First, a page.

Learning evangelism from the Apostle Paul

(This is an edited version of a presentation given at the conference “Influencing Muslims for Jesus Christ” in Benoni, South Africa, on 27 April 2012)

The one who said “follow me as I follow Messiah” leads us in a particular approach to evangelism which is evident from his missionary activities in the Book of Acts. The record of Paul’s visit to Athens provides the best opportunity to learn his method, being more detailed than the others. While waiting there for Silas and Timothy, Paul observed the religious practices of the Athenians, and

“… was greatly distressed to see that the city was full of idols.17 So he reasoned in the synagogue with the Jews and the God-fearing Greeks, as well as in the marketplace day by day with those who happened to be there. 18 A group of Epicurean and Stoic philosophers began to dispute with him. Some of them asked, “What is this babbler trying to say?” Others remarked, “He seems to be advocating foreign gods.” They said this because Paul was preaching the good news about Jesus and the resurrection.19 Then they took him and brought him to a meeting of the Areopagus, where they said to him, “May we know what this new teaching is that you are presenting? 20 You are bringing some strange ideas to our ears, and we want to know what they mean.” 21 (All the Athenians and the foreigners who lived there spent their time doing nothing but talking about and listening to the latest ideas.)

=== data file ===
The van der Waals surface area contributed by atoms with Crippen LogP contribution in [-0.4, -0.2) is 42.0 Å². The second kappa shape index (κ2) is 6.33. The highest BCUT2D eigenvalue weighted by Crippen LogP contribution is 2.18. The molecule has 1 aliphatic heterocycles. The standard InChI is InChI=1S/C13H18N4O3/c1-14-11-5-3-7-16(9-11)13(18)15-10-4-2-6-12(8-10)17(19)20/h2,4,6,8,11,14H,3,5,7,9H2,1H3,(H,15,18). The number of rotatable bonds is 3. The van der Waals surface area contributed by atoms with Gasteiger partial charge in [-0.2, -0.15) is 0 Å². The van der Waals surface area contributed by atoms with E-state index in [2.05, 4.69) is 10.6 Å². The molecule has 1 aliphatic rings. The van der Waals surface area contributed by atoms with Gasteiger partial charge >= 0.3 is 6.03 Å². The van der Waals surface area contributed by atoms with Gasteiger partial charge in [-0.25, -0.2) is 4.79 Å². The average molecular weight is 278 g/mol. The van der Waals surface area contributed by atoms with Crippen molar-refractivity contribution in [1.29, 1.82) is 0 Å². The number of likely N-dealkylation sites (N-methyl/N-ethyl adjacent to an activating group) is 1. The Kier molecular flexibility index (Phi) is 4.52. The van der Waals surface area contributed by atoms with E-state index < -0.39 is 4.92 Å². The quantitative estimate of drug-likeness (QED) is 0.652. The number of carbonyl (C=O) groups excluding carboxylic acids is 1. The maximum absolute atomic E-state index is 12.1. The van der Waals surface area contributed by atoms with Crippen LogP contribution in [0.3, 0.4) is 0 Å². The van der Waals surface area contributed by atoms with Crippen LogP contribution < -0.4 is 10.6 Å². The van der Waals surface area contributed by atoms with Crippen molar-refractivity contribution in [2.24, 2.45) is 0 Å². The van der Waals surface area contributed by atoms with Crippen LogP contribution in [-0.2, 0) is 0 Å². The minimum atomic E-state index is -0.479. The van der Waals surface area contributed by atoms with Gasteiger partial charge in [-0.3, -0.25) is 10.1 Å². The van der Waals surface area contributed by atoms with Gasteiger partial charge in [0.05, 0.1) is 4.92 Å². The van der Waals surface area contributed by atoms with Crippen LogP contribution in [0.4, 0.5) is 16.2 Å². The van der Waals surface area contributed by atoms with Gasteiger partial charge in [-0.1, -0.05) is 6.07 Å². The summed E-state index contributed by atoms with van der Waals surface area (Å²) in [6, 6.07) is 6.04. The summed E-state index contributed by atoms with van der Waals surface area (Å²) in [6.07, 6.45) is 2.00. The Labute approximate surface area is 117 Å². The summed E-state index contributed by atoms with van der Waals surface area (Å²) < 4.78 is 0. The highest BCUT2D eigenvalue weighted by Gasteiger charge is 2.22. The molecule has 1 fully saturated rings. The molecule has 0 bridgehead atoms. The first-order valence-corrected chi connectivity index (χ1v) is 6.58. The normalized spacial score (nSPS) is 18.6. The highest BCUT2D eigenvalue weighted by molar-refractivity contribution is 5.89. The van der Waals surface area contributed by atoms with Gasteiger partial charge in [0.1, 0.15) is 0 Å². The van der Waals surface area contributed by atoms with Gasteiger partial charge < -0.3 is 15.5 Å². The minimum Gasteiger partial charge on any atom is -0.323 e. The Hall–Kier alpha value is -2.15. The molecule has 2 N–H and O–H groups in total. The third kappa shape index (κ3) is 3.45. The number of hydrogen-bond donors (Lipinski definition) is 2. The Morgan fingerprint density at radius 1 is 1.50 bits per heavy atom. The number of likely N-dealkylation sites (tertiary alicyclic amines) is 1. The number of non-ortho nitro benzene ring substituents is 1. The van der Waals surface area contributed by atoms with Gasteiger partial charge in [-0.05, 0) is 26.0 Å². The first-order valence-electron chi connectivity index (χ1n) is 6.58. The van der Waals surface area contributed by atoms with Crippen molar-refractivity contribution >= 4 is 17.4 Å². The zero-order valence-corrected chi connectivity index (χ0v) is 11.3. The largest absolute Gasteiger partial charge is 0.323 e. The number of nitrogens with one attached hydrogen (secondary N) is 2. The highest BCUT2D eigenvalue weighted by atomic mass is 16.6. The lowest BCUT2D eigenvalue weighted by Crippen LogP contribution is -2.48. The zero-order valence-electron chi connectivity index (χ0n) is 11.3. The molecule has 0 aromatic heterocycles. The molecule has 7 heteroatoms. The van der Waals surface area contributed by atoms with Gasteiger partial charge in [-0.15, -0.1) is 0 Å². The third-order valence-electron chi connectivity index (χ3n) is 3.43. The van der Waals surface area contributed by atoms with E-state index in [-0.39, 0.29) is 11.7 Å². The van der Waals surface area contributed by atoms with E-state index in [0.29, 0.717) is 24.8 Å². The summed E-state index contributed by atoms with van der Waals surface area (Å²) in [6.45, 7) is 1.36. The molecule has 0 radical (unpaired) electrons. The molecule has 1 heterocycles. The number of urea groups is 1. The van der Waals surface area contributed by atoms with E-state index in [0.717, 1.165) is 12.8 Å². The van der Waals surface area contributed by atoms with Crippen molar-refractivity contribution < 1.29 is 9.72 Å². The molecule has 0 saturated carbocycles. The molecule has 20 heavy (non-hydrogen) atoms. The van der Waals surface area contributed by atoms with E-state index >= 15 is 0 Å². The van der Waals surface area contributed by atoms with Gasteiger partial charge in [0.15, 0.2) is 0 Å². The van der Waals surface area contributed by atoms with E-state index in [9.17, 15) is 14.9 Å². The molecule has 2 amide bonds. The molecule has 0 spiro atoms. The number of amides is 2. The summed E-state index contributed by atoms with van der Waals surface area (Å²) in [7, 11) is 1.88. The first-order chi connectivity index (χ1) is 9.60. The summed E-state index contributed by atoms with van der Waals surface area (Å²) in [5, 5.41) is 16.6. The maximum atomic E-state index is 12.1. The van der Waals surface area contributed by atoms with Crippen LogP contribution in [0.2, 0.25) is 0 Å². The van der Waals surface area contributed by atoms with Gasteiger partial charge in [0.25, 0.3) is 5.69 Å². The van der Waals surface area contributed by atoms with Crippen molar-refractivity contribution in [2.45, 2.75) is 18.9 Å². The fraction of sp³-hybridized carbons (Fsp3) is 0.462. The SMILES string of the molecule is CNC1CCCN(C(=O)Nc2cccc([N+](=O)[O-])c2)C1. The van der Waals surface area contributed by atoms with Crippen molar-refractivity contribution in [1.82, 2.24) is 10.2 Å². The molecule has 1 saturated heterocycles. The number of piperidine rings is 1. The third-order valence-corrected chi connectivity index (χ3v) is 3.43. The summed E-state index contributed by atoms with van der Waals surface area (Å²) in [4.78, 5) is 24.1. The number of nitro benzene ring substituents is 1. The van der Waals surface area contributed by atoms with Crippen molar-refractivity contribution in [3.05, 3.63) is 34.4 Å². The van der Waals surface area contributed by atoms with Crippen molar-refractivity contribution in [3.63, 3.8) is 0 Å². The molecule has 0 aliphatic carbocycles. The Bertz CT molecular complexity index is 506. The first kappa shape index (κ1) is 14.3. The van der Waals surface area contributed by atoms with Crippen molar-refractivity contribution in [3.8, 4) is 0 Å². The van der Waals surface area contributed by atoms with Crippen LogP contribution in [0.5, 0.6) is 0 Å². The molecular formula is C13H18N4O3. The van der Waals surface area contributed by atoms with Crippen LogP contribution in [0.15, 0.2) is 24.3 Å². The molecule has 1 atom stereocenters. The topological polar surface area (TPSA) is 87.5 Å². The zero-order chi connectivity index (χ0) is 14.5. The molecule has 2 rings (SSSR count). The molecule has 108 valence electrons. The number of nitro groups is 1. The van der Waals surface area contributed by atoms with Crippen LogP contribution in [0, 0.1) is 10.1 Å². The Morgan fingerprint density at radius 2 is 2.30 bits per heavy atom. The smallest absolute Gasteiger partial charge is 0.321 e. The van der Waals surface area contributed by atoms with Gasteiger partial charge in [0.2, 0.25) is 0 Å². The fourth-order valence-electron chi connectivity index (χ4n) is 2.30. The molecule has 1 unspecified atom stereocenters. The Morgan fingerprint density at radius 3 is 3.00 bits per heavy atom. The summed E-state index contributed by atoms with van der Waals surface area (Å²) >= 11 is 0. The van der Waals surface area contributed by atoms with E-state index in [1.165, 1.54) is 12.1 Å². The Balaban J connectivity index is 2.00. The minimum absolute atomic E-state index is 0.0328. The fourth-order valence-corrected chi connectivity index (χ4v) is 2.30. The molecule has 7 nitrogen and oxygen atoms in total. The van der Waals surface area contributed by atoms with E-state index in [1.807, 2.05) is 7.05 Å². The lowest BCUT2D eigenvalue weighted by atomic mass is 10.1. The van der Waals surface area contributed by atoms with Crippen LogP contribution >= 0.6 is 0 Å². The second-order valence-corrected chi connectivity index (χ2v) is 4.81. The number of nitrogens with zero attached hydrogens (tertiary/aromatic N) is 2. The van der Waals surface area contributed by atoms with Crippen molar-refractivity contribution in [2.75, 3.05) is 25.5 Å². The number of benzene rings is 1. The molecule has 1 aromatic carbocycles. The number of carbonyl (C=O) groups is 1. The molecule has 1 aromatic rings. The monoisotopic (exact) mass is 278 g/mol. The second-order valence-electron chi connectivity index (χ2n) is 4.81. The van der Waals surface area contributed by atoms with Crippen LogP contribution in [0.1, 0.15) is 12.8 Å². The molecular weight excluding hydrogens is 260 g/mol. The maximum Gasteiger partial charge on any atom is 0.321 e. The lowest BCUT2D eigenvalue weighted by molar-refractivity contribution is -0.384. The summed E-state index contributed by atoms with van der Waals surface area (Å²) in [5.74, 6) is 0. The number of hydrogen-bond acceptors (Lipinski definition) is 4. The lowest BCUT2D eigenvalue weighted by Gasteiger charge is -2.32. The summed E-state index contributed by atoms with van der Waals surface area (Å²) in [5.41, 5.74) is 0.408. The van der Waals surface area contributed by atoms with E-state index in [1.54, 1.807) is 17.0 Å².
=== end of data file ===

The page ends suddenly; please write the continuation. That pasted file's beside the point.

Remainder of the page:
Paul then stood up in the meeting of the Areopagus and said: “Men of Athens! I see that in every way you are very religious. 23 For as I walked around and looked carefully at your objects of worship, I even found an altar with this inscription: TO AN UNKNOWN GOD. Now what you worship as something unknown I am going to proclaim to you.

“The God who made the world and everything in it is the Lord of heaven and earth and does not live in temples built by hands. 25 And he is not served by human hands, as if he needed anything, because he himself gives all men life and breath and everything else. 26 From one man he made every nation of men, that they should inhabit the whole earth; and he determined the times set for them and the exact places where they should live. 27 God did this so that men would seek him and perhaps reach out for him and find him, though he is not far from each one of us. 28`For in him we live and move and have our being.’ As some of your own poets have said, `We are his offspring.’